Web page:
The US dollar advanced against rival currencies in early trading on Wednesday, as global equities slumped. The grim reality of the coronavirus rattled investors after Donald Trump warned Americans to prepare for a “very, very painful two weeks”. The White House projected that the coronavirus pandemic could claim 100,000 to 240,000 lives, even if social distancing precautions are followed. At a White House press briefing on Tuesday, Trump said: “I want every American to be prepared for the hard days that lie ahead.”EUR/USD fell to fresh lows following news that Eurozone factory activity plummeted in March. IHS Markit’s final March manufacturing Purchasing Managers’ Index (PMI) fell to 44.5, marking the lowest reading since 2012. A PMI reading under 50 represents a contraction, when compared with the previous month. Shortly afterwards, Eurostat reported that the Eurozone unemployment rate dropped to 7.3% in February, down from 7.4% and beating expectations of 7.4%. This is the lowest rate recorded in the euro area since March 2008.Risk-sensitive currencies such as the Australian dollar, New Zealand dollar and Canadian dollar lost ground against the greenback in Wednesday trading. Oil prices, a proxy for the global economic growth outlook, sit near the lowest levels in 18 years, weighing on the Canadian dollar. Canada is the world’s fourth largest oil exporter and consequently, the Canadian dollar has a positive correlation with oil prices. Investors now turn their attention to today’s ADP Non-Farm Employment Change report to gauge the impact of coronavirus on the US job market. The US employment report for March is due for release on Friday. On Tuesday, Goldman Sachs revised its economic projections downward, forecasting second-quarter gross domestic product to contract by 34% and unemployment to rise to 15% by the second half of 2020. However, it also sees GDP rising by 19% in the third quarter, marking a larger rebound than previously expected.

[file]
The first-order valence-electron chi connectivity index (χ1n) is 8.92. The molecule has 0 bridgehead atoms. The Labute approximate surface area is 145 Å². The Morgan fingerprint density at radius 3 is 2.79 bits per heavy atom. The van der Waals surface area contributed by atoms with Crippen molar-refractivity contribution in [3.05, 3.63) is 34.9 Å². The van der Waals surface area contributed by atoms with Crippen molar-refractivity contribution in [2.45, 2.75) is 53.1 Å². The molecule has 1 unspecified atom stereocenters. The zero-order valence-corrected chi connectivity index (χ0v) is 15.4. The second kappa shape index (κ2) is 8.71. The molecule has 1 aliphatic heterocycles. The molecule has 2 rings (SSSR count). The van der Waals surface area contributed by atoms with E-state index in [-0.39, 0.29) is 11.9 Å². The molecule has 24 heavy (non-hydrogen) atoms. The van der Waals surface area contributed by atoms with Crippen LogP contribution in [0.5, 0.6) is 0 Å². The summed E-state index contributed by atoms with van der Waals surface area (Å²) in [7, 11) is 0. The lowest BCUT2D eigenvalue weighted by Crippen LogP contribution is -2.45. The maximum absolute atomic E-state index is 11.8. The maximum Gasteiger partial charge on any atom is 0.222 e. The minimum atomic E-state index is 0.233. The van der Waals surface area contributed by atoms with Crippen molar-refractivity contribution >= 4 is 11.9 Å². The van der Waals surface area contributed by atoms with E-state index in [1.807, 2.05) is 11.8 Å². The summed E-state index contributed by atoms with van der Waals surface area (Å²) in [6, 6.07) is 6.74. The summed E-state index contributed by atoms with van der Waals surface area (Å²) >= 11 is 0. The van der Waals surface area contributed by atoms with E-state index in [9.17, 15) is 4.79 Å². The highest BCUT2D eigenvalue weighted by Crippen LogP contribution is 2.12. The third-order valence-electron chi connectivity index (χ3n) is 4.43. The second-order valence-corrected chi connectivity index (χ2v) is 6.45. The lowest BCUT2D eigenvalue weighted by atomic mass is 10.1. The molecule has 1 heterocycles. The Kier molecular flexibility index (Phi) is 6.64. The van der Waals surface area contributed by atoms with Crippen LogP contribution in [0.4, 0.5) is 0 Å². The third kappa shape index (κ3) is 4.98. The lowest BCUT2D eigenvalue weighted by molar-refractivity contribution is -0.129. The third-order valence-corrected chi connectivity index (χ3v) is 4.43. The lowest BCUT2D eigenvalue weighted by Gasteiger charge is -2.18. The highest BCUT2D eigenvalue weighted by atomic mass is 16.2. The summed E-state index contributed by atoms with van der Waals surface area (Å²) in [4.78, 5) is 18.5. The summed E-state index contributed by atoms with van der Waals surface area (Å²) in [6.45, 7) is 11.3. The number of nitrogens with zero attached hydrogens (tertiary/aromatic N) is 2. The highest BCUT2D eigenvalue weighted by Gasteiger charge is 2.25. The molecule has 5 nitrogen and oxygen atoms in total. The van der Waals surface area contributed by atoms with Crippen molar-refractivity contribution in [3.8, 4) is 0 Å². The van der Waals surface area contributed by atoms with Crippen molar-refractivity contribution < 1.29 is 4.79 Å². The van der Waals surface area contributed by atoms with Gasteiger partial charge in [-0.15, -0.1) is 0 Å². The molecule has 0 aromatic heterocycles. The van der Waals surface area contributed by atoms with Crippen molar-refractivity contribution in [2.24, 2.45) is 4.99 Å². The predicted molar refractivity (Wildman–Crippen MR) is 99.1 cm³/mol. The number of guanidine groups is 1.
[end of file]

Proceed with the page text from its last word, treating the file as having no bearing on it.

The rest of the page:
EUR/USD Daily Chart